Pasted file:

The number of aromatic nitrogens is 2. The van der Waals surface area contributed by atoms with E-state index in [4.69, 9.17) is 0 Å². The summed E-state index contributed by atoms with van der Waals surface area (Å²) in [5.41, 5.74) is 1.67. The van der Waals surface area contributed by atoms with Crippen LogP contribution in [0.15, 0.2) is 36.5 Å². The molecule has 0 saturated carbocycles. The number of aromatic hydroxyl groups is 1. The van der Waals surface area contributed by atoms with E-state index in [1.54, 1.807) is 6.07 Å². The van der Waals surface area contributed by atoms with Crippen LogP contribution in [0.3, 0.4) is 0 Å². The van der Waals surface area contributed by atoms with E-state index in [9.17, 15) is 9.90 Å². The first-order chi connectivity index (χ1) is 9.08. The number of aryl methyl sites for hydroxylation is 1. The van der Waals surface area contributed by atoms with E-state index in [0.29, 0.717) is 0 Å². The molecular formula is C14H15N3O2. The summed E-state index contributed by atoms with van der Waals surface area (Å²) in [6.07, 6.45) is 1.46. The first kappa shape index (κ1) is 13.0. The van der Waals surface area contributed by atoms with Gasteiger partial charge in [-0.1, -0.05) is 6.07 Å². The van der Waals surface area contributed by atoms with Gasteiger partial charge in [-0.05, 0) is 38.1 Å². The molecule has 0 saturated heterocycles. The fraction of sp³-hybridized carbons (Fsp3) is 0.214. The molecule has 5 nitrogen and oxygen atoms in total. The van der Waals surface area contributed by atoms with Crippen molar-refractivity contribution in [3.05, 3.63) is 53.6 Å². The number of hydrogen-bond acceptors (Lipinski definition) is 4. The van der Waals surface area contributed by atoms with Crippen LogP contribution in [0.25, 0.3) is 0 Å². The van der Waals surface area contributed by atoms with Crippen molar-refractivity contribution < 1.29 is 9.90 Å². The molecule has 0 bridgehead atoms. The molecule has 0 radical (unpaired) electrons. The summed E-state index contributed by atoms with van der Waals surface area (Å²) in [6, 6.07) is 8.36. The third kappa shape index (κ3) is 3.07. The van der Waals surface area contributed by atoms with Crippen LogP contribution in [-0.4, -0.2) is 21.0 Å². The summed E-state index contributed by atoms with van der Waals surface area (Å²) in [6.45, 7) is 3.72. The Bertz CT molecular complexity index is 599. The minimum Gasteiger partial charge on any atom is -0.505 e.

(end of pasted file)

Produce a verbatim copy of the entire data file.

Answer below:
The number of aromatic nitrogens is 2. The van der Waals surface area contributed by atoms with E-state index in [4.69, 9.17) is 0 Å². The summed E-state index contributed by atoms with van der Waals surface area (Å²) in [5.41, 5.74) is 1.67. The van der Waals surface area contributed by atoms with Crippen LogP contribution in [0.15, 0.2) is 36.5 Å². The molecule has 0 saturated carbocycles. The number of aromatic hydroxyl groups is 1. The van der Waals surface area contributed by atoms with E-state index in [1.54, 1.807) is 6.07 Å². The van der Waals surface area contributed by atoms with Crippen LogP contribution in [0.3, 0.4) is 0 Å². The van der Waals surface area contributed by atoms with E-state index in [9.17, 15) is 9.90 Å². The first-order chi connectivity index (χ1) is 9.08. The number of aryl methyl sites for hydroxylation is 1. The van der Waals surface area contributed by atoms with E-state index in [0.29, 0.717) is 0 Å². The molecular formula is C14H15N3O2. The summed E-state index contributed by atoms with van der Waals surface area (Å²) in [6.07, 6.45) is 1.46. The first kappa shape index (κ1) is 13.0. The van der Waals surface area contributed by atoms with Gasteiger partial charge in [-0.1, -0.05) is 6.07 Å². The van der Waals surface area contributed by atoms with Gasteiger partial charge in [-0.05, 0) is 38.1 Å². The molecule has 0 saturated heterocycles. The fraction of sp³-hybridized carbons (Fsp3) is 0.214. The molecule has 5 nitrogen and oxygen atoms in total. The van der Waals surface area contributed by atoms with Crippen molar-refractivity contribution in [3.05, 3.63) is 53.6 Å². The number of hydrogen-bond acceptors (Lipinski definition) is 4. The van der Waals surface area contributed by atoms with Crippen LogP contribution in [0.25, 0.3) is 0 Å². The van der Waals surface area contributed by atoms with Crippen molar-refractivity contribution < 1.29 is 9.90 Å². The molecule has 0 bridgehead atoms. The molecule has 0 radical (unpaired) electrons. The summed E-state index contributed by atoms with van der Waals surface area (Å²) in [6, 6.07) is 8.36. The third kappa shape index (κ3) is 3.07. The van der Waals surface area contributed by atoms with Crippen LogP contribution in [-0.4, -0.2) is 21.0 Å². The summed E-state index contributed by atoms with van der Waals surface area (Å²) in [6.45, 7) is 3.72. The Bertz CT molecular complexity index is 599. The minimum Gasteiger partial charge on any atom is -0.505 e.